4. That the providence of God doth, in a very particular manner, interpose towards swaying the will and affections, directing, or overruling the intentions of those who sit at the helm; for the king's heart is in the hand of God, as the rivers of waters; He turneth it whithersoever He listeth (Proverbs 21:1). He gives a bent to it this way or that, which it takes as certainly and easily as a stream is derived into the channels, which the hand of the workman prepares for it. These prayers are never so becomingly and forcibly addressed to God as in the great congregation. Blessings of a public nature and influence require as public and solemn acknowledgments; and the proper way of obtaining mercies, which affect many, is by pouring out the joint requests of many in behalf of them; for in the spiritual, as well as the carnal warfare, numbers are most likely to prevail.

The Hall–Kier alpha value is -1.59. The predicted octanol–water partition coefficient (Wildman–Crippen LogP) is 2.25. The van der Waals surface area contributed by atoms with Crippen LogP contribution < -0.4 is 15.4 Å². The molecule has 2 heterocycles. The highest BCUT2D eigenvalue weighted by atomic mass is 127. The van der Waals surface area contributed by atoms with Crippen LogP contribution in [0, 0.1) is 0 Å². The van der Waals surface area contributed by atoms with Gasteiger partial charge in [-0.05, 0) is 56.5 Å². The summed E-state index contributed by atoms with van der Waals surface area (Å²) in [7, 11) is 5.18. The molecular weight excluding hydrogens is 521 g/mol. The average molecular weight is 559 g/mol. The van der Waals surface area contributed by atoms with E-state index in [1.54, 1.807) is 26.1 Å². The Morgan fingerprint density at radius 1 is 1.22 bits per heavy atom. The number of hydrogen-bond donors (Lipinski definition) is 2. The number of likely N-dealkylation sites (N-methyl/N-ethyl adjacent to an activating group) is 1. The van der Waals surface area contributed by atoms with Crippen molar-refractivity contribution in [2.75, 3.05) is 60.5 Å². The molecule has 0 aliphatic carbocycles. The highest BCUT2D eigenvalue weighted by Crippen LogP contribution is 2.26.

III. I proceed to consider THE SPECIAL MOTIVE THERE PROPOSED, TO QUICKEN US INTO THE EXERCISE OF IT, that so we may lead a quiet and peaceable life in all godliness and honesty. I shall briefly show in what respects the devotions recommended by the apostle contribute to this end; and how far, therefore, our own ease, advantage, and happiness are concerned in paying them. And —

1. They have a plain tendency this way, as they are a prevailing argument with God so to dispose and incline the minds of princes that they may study to promote the quiet, good, and prosperity of their kingdoms.

2. Such prayers facilitate our leading a quiet and peaceable life in all godliness and honesty; inasmuch as they express, in the most significant manner, our love, and zeal, and reverence towards the persons of princes; and by such instances of duty invite them to make us suitable returns. They effectually prevent those jealousies, which men clothed with sovereign power are too apt to entertain of their inferiors, and promote that good understanding between them, which is the common interest, and should be the common aim of both, and wherein the security and happiness of all well-ordered states chiefly consist.